You are on page 1of 48

Zero

to
Eight

Childrens Media Use in America

A Common Sense Media Research Study

FALL 2 011

Table of Contents
Introduction.......................................7
Key Findings.....................................9
Methodology...................................15
Results.............................................17
Amount and Frequency of Media Use...............................17
Media in the Home.............................................................19
Computer Access and Use................................................20
Mobile Media Access and Use..........................................21
Educational Content and Platforms...................................22
Children Under 2................................................................23
Gender, Race, and Socio-Economic Status.......................25
Media Multitasking.............................................................27
Media as a Babysitter........................................................27

Conclusion..................................... 29
Toplines.......................................... 33
Appendix........................................ 43

Table of Tables
Amount and Frequency of Media Use
Table 1: Time Spent with Media............................................................................................................ 17
Table 2: Time Spent with Media, by Age.............................................................................................. 18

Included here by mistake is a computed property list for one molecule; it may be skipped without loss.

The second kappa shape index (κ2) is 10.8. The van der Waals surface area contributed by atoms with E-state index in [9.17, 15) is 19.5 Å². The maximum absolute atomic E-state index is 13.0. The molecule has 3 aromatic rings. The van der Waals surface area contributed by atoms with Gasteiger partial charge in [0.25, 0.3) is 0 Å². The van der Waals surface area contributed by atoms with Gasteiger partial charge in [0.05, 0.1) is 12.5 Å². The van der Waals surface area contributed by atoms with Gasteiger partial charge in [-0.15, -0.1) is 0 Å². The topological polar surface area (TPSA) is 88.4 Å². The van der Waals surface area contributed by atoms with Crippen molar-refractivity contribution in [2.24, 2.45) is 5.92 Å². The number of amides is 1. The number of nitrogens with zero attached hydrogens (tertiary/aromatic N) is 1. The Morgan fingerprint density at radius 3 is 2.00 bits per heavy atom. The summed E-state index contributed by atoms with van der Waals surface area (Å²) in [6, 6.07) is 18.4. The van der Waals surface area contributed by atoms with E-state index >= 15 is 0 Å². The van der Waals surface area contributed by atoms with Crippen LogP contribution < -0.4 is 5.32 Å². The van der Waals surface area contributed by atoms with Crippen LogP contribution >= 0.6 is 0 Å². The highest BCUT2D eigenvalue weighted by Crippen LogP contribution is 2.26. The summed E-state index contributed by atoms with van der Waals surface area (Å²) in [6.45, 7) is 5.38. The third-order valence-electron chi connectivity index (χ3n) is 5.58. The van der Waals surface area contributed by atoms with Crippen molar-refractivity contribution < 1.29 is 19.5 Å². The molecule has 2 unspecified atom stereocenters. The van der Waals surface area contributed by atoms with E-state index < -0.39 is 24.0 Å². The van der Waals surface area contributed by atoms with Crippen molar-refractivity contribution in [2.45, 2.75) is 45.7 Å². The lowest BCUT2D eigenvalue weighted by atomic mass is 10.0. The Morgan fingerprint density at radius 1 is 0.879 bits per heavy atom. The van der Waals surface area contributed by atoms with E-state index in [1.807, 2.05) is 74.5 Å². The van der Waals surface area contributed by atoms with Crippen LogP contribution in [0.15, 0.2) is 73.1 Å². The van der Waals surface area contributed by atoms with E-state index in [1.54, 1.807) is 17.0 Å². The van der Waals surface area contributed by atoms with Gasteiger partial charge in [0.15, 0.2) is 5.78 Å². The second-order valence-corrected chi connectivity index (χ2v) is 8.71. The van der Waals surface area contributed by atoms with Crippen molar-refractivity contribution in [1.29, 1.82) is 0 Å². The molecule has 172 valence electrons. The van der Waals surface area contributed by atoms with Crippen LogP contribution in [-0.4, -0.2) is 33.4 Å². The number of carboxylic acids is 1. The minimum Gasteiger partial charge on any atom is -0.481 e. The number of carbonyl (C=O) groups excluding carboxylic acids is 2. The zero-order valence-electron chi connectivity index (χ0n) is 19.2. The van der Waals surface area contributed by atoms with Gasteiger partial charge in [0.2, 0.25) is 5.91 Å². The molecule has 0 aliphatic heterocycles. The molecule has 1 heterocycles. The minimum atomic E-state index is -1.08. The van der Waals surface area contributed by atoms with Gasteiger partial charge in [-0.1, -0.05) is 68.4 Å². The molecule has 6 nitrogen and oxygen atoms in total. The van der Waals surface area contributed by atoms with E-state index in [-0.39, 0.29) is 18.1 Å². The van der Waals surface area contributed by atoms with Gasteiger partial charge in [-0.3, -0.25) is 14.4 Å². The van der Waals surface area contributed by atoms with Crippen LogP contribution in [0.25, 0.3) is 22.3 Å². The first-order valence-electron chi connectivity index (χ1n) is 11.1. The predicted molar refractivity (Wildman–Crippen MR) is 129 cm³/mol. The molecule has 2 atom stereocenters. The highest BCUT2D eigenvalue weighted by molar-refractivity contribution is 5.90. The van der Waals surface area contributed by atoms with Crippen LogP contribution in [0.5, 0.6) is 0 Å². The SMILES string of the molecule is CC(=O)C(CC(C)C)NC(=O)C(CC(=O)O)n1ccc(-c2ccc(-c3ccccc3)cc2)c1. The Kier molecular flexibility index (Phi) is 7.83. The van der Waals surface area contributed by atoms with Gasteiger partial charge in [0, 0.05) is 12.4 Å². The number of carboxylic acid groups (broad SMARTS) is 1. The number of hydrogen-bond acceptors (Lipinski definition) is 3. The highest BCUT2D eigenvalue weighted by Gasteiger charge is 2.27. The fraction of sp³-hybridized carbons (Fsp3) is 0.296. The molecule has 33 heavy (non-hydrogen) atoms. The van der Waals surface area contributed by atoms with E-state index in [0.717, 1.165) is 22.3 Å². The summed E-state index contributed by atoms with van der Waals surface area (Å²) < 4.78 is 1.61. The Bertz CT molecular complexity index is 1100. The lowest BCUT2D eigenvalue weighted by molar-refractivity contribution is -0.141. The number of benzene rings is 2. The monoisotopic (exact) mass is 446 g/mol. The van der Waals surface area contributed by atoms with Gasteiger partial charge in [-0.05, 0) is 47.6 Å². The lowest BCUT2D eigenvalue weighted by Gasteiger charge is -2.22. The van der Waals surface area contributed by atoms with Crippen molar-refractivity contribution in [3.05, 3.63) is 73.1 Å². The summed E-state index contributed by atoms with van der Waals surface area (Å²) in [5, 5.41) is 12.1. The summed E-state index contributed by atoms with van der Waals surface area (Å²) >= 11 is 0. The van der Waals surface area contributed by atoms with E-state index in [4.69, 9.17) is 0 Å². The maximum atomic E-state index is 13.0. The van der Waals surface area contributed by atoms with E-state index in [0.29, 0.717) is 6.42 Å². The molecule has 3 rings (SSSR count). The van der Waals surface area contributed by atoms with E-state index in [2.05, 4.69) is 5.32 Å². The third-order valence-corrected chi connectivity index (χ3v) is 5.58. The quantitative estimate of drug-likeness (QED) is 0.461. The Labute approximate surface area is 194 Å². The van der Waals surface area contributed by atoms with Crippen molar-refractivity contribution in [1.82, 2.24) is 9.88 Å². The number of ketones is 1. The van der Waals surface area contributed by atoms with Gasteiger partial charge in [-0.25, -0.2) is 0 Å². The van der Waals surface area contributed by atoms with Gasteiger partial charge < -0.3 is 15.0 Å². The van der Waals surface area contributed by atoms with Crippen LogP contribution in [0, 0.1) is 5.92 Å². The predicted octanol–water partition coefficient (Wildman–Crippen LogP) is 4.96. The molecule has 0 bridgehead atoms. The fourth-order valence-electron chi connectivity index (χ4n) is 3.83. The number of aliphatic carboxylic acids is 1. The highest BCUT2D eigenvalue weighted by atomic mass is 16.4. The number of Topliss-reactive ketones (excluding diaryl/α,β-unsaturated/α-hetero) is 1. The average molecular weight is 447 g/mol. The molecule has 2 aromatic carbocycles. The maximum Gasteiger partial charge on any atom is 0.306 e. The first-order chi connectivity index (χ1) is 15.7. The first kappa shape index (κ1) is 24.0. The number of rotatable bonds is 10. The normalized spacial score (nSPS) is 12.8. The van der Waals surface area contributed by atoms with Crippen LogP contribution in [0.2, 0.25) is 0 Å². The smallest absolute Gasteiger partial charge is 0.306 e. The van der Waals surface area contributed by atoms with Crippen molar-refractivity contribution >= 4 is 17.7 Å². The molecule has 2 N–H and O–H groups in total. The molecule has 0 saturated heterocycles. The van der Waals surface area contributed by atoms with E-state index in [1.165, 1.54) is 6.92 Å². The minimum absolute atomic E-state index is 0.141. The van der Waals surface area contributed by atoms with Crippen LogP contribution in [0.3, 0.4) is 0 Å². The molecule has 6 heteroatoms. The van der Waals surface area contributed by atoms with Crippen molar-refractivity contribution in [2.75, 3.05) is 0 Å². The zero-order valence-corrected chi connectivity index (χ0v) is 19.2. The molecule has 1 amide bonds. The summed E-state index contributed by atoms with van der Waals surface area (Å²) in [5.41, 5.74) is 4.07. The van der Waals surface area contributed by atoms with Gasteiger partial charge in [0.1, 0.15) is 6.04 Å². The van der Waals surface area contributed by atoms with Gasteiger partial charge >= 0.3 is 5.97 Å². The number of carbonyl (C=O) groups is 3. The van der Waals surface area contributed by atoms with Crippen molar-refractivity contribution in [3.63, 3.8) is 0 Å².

Table 3: Daily Media Activities, by Age................................................................................................ 18
Table 4: Screen Media Use by Platform, by Age.................................................................................. 18
Table 5: Media Activities Ever Engaged in, by Age.............................................................................. 18
Media in the Home
Table 6: Media in the Home.................................................................................................................. 19
Table 7: Bedroom Media....................................................................................................................... 19
Table 8: Parents and Cell Phones......................................................................................................... 19
Table 9: Personal Media Ownership..................................................................................................... 19
The Digital Divide
Table 10: Computers and Internet Access at Home............................................................................. 20
The App Gap
Table 11 : Mobile Media Ownership..................................................................................................... 21
Table 12: Use of Mobile Media............................................................................................................. 21
Table 13 : Time Spent with Mobile Media............................................................................................. 22
Table 14: The App Gap: Mobile Media Access, by Income................................................................. 22
Educational Content and Platforms
Table 15: Television Platforms in the Home, by Income........................................................................ 23
Table 16: The App Gap, Continued: Use of Educational Apps, by Income.......................................... 23
Children Under 2
Table 17: Media Use Among 6- to 23-Month-Olds, Over Time............................................................ 24
Gender, Race and Socio-Economic Status
Table 18: Time Spent with Media, by Race.......................................................................................... 25
Table 19: Time Spent with Media, by Income....................................................................................... 26